New publication: A commentary on forgetting

I had a lot of fun co-authoring this newly published article with my former PhD advisor Bethany Teachman. It is a commentary on this article by Fawcett and Hulbert, who argue that forgetting is a “feature” rather than a “bug” of human cognition. We bring evidence from mental health research to bear on some of their claims about the emotional benefits of forgetting, and suggest an alternative theoretical framework (informed by my work on cognitive integrity, i.e., self-honesty) to help make sense of these seemingly conflicting findings. Here are some representative excerpts:

We suggest a need to distinguish between forgetting processes that serve the function of updating and flexibly accessing one’s knowledge base for improved action guidance (which we term knowledge-constructive forgetting) versus those processes that serve the function of censoring or distorting one’s knowledge base for the sake of short-term emotional relief (which we term knowledge-avoidant forgetting).


In fact, research on the cognitive mechanisms of PTSD (e.g., Resick, Monson, & Chard, 2014) suggests that forgetting of traumatic memories serves just the sort of “Guardian” function the authors describe—by avoiding and selectively forgetting certain hard-to-integrate details of their traumatic experience, these individuals preserve the “stability” of beliefs they held prior to the trauma. Yet, this Guardian function can have negative long-term consequences, especially when it means unhelpful, self-blaming beliefs remain stable. For instance, believing that “good things happen to good people and bad things happen to bad people” (Hafer & Begue, 2005) can be a devastating belief to hang on to if one has experienced a trauma.

Thus, rather than encouraging forgetting, the most efficacious therapies for PTSD actively encourage remembering of the contextual details associated with the trauma to help reduce experiential avoidance. As Mott and colleagues note, “Repeatedly writing and talking about the details of the traumatic memory are central therapeutic elements of both Cognitive Processing Therapy (CPT) and Prolonged Exposure (PE), two of the most widely disseminated evidence-based treatments for PTSD” (Mott, Galovski, Walsh, & Elwood, 2015, p. 47). This exposure to previously avoided and forgotten aspects of one’s traumatic memories, in turn, provides a basis for integrating those memories with the rest of one’s experience and updating one’s beliefs accordingly. For example, a patient might come to recognize that “bad things do sometimes happen to good people, though the probability of this happening to me again is low, and I have the resources to cope in case it does.”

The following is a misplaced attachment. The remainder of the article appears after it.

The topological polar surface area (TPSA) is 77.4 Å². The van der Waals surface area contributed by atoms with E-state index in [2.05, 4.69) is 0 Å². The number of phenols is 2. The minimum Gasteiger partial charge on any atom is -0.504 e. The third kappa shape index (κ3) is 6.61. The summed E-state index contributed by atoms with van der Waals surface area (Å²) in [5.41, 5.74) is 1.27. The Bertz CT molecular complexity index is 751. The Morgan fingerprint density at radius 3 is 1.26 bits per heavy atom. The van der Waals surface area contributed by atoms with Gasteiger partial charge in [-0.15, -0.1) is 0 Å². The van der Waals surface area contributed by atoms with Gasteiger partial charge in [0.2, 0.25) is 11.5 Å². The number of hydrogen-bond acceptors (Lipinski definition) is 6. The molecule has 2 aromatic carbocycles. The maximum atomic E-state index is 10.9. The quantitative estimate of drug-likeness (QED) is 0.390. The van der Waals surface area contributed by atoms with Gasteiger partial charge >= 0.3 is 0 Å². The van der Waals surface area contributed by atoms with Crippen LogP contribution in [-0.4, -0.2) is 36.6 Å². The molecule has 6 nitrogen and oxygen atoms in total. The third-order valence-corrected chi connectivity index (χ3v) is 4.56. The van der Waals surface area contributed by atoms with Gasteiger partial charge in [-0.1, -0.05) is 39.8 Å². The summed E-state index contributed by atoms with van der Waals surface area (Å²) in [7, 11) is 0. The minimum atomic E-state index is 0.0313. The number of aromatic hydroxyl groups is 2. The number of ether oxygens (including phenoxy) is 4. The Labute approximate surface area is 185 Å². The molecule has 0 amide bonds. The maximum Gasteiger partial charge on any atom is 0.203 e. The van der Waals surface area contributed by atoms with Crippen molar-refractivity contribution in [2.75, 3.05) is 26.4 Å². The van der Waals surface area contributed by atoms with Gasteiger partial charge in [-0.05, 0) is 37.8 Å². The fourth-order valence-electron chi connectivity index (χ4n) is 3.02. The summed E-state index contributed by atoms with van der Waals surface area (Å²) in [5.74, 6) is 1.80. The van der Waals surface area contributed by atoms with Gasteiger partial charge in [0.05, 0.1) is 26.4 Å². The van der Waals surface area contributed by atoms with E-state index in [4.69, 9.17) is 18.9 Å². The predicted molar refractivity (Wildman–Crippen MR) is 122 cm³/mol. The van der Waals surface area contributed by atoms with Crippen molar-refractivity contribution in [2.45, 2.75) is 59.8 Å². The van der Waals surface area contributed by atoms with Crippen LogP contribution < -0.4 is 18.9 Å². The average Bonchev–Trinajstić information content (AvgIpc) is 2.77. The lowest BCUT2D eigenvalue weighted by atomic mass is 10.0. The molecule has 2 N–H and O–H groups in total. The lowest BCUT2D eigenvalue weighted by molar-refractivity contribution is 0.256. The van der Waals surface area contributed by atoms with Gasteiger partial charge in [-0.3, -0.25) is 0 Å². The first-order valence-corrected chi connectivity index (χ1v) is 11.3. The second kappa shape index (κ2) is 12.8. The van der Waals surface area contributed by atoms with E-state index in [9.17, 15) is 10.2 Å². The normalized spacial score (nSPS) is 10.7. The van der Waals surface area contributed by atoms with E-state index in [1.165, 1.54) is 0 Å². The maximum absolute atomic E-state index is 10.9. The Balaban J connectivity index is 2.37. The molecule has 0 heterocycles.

These arguments extend beyond populations dealing with PTSD. For instance, there is evidence that depressed and anxious individuals also engage in strategies that serve knowledge-avoidant, “Guardian”-like functions, and again, these strategies are associated with poorer long-term outcomes. Indeed, there is now growing evidence that perseverative thought processes like rumination and worry (common to depression and anxiety, respectively) function at least in part as experiential avoidance strategies (Dickson et al., 2012, Newman and Llera, 2011). Further, by selectively elaborating on relatively abstract, overgeneral conclusions about one’s experience (e.g., “No one will ever want to hire me”) and minimizing the elaboration of episodic details that might have painful but actionable implications (e.g., “I procrastinated for a week before replying to that job interview invitation”), such knowledge-avoidant processing strategies likely contribute to the well-established autobiographical memory deficits in emotionally disordered individuals (see also Dillon and Pizzagalli, 2018, Ono et al., 2016)…. Analogously, Sumner (2012) posited that the tendency to recall past experiences in a vague, overgeneral manner may itself serve as an avoidance strategy…. [T]he poorer recall of such details, in turn, is associated with more negative outcomes for depressed individuals (Sumner et al., 2010).